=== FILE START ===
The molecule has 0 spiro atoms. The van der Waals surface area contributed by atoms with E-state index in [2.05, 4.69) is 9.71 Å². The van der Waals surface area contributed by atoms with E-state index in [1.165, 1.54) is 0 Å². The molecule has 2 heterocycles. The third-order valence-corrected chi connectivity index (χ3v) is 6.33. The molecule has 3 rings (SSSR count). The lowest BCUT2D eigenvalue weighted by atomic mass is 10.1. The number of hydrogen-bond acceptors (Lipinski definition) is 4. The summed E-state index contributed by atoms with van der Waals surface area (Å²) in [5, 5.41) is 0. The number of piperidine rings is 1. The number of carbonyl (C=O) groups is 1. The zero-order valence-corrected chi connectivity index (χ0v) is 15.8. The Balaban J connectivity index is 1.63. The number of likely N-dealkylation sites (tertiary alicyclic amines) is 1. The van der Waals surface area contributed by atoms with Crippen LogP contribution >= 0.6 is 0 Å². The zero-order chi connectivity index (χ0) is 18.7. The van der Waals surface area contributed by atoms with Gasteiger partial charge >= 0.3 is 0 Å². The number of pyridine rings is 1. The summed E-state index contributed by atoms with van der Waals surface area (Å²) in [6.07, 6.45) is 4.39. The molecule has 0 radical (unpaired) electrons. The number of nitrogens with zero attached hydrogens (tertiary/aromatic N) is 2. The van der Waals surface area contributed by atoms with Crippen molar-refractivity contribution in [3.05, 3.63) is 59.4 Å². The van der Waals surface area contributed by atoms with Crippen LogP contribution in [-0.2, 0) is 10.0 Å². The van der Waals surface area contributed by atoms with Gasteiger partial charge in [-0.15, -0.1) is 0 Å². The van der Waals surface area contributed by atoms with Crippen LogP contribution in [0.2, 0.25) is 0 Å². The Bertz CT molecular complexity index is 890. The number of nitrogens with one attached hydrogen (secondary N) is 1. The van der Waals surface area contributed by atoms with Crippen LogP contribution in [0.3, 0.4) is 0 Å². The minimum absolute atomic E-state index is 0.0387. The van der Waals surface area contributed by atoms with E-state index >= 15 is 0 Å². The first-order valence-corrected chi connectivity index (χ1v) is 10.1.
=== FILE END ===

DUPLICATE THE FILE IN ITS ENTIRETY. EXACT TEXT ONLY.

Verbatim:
The molecule has 0 spiro atoms. The van der Waals surface area contributed by atoms with E-state index in [2.05, 4.69) is 9.71 Å². The van der Waals surface area contributed by atoms with E-state index in [1.165, 1.54) is 0 Å². The molecule has 2 heterocycles. The third-order valence-corrected chi connectivity index (χ3v) is 6.33. The molecule has 3 rings (SSSR count). The lowest BCUT2D eigenvalue weighted by atomic mass is 10.1. The number of hydrogen-bond acceptors (Lipinski definition) is 4. The summed E-state index contributed by atoms with van der Waals surface area (Å²) in [5, 5.41) is 0. The number of piperidine rings is 1. The number of carbonyl (C=O) groups is 1. The zero-order valence-corrected chi connectivity index (χ0v) is 15.8. The Balaban J connectivity index is 1.63. The number of likely N-dealkylation sites (tertiary alicyclic amines) is 1. The van der Waals surface area contributed by atoms with Crippen LogP contribution >= 0.6 is 0 Å². The zero-order chi connectivity index (χ0) is 18.7. The van der Waals surface area contributed by atoms with Gasteiger partial charge >= 0.3 is 0 Å². The number of pyridine rings is 1. The summed E-state index contributed by atoms with van der Waals surface area (Å²) in [6.07, 6.45) is 4.39. The molecule has 0 radical (unpaired) electrons. The number of nitrogens with zero attached hydrogens (tertiary/aromatic N) is 2. The van der Waals surface area contributed by atoms with Crippen molar-refractivity contribution in [3.05, 3.63) is 59.4 Å². The van der Waals surface area contributed by atoms with Crippen LogP contribution in [-0.2, 0) is 10.0 Å². The van der Waals surface area contributed by atoms with Gasteiger partial charge in [-0.15, -0.1) is 0 Å². The van der Waals surface area contributed by atoms with Crippen LogP contribution in [0.2, 0.25) is 0 Å². The Bertz CT molecular complexity index is 890. The number of nitrogens with one attached hydrogen (secondary N) is 1. The van der Waals surface area contributed by atoms with Crippen LogP contribution in [0.3, 0.4) is 0 Å². The minimum absolute atomic E-state index is 0.0387. The van der Waals surface area contributed by atoms with E-state index >= 15 is 0 Å². The first-order valence-corrected chi connectivity index (χ1v) is 10.1.